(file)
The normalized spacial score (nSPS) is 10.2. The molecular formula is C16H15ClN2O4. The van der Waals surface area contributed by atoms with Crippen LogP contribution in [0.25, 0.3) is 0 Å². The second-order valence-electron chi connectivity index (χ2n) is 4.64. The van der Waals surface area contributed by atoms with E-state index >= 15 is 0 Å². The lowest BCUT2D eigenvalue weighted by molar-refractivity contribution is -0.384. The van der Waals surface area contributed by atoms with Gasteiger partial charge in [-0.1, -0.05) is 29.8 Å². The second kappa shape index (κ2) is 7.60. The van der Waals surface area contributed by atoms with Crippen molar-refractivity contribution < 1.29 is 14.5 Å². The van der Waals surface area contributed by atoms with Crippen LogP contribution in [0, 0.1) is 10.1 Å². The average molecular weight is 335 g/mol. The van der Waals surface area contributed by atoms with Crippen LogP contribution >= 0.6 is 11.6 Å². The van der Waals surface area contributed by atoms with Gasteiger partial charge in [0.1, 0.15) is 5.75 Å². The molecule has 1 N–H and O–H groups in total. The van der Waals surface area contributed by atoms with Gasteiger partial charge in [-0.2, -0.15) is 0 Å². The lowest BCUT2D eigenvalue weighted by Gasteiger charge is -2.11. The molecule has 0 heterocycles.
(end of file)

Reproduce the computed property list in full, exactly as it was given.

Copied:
The normalized spacial score (nSPS) is 10.2. The molecular formula is C16H15ClN2O4. The van der Waals surface area contributed by atoms with Crippen LogP contribution in [0.25, 0.3) is 0 Å². The second-order valence-electron chi connectivity index (χ2n) is 4.64. The van der Waals surface area contributed by atoms with E-state index >= 15 is 0 Å². The lowest BCUT2D eigenvalue weighted by molar-refractivity contribution is -0.384. The van der Waals surface area contributed by atoms with Gasteiger partial charge in [-0.1, -0.05) is 29.8 Å². The second kappa shape index (κ2) is 7.60. The van der Waals surface area contributed by atoms with Crippen molar-refractivity contribution < 1.29 is 14.5 Å². The van der Waals surface area contributed by atoms with Crippen LogP contribution in [0, 0.1) is 10.1 Å². The average molecular weight is 335 g/mol. The van der Waals surface area contributed by atoms with Crippen LogP contribution >= 0.6 is 11.6 Å². The van der Waals surface area contributed by atoms with Gasteiger partial charge in [0.1, 0.15) is 5.75 Å². The molecule has 1 N–H and O–H groups in total. The van der Waals surface area contributed by atoms with Gasteiger partial charge in [-0.2, -0.15) is 0 Å². The lowest BCUT2D eigenvalue weighted by Gasteiger charge is -2.11. The molecule has 0 heterocycles.